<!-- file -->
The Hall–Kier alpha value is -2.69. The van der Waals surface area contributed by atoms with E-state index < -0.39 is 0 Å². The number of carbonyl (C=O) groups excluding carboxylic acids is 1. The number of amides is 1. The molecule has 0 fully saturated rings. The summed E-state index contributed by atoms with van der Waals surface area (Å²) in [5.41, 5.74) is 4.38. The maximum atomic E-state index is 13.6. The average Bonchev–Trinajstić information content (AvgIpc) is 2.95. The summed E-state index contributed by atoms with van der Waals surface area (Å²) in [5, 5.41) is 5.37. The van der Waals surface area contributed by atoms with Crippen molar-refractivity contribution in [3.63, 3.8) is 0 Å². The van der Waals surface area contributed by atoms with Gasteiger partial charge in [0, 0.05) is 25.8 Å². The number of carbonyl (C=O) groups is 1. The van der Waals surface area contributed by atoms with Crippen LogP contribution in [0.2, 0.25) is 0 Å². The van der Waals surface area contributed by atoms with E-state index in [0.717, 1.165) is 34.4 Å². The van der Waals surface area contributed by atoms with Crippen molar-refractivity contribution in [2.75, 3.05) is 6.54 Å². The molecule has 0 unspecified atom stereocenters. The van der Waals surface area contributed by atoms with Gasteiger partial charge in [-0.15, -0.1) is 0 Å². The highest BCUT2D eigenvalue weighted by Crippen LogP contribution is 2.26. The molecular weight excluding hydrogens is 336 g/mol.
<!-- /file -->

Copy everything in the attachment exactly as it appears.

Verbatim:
The Hall–Kier alpha value is -2.69. The van der Waals surface area contributed by atoms with E-state index < -0.39 is 0 Å². The number of carbonyl (C=O) groups excluding carboxylic acids is 1. The number of amides is 1. The molecule has 0 fully saturated rings. The summed E-state index contributed by atoms with van der Waals surface area (Å²) in [5.41, 5.74) is 4.38. The maximum atomic E-state index is 13.6. The average Bonchev–Trinajstić information content (AvgIpc) is 2.95. The summed E-state index contributed by atoms with van der Waals surface area (Å²) in [5, 5.41) is 5.37. The van der Waals surface area contributed by atoms with Crippen molar-refractivity contribution in [3.63, 3.8) is 0 Å². The van der Waals surface area contributed by atoms with Gasteiger partial charge in [0, 0.05) is 25.8 Å². The number of carbonyl (C=O) groups is 1. The van der Waals surface area contributed by atoms with Crippen LogP contribution in [0.2, 0.25) is 0 Å². The van der Waals surface area contributed by atoms with E-state index in [0.717, 1.165) is 34.4 Å². The van der Waals surface area contributed by atoms with Crippen molar-refractivity contribution in [2.75, 3.05) is 6.54 Å². The molecule has 0 unspecified atom stereocenters. The van der Waals surface area contributed by atoms with Gasteiger partial charge in [-0.15, -0.1) is 0 Å². The highest BCUT2D eigenvalue weighted by Crippen LogP contribution is 2.26. The molecular weight excluding hydrogens is 336 g/mol.